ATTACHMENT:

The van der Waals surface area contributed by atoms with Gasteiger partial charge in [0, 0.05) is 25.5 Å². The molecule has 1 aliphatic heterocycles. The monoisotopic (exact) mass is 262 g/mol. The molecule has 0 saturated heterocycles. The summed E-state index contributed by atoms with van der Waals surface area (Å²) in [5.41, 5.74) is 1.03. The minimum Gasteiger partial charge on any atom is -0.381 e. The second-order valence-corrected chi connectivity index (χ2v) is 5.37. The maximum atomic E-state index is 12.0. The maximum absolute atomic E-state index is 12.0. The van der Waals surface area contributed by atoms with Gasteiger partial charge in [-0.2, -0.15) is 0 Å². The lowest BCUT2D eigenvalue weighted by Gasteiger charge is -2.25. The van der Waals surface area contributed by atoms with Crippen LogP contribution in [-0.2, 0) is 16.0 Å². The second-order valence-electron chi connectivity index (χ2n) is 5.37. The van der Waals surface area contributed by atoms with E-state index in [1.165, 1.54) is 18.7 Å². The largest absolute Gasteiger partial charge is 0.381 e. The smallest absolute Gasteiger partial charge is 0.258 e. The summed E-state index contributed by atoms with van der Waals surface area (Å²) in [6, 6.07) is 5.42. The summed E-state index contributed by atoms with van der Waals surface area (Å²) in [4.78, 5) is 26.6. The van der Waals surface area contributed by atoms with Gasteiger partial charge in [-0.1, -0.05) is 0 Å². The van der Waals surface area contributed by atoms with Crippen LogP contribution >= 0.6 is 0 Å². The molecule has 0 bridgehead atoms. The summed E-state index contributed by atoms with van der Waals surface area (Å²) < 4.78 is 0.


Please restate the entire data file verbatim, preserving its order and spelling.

The van der Waals surface area contributed by atoms with Gasteiger partial charge in [0, 0.05) is 25.5 Å². The molecule has 1 aliphatic heterocycles. The monoisotopic (exact) mass is 262 g/mol. The molecule has 0 saturated heterocycles. The summed E-state index contributed by atoms with van der Waals surface area (Å²) in [5.41, 5.74) is 1.03. The minimum Gasteiger partial charge on any atom is -0.381 e. The second-order valence-corrected chi connectivity index (χ2v) is 5.37. The maximum atomic E-state index is 12.0. The maximum absolute atomic E-state index is 12.0. The van der Waals surface area contributed by atoms with Gasteiger partial charge in [-0.2, -0.15) is 0 Å². The lowest BCUT2D eigenvalue weighted by Gasteiger charge is -2.25. The van der Waals surface area contributed by atoms with Crippen LogP contribution in [-0.2, 0) is 16.0 Å². The second-order valence-electron chi connectivity index (χ2n) is 5.37. The van der Waals surface area contributed by atoms with E-state index in [1.165, 1.54) is 18.7 Å². The largest absolute Gasteiger partial charge is 0.381 e. The smallest absolute Gasteiger partial charge is 0.258 e. The summed E-state index contributed by atoms with van der Waals surface area (Å²) in [6, 6.07) is 5.42. The summed E-state index contributed by atoms with van der Waals surface area (Å²) in [4.78, 5) is 26.6. The van der Waals surface area contributed by atoms with Gasteiger partial charge in [-0.1, -0.05) is 0 Å². The van der Waals surface area contributed by atoms with Crippen LogP contribution >= 0.6 is 0 Å². The molecule has 0 bridgehead atoms. The summed E-state index contributed by atoms with van der Waals surface area (Å²) < 4.78 is 0.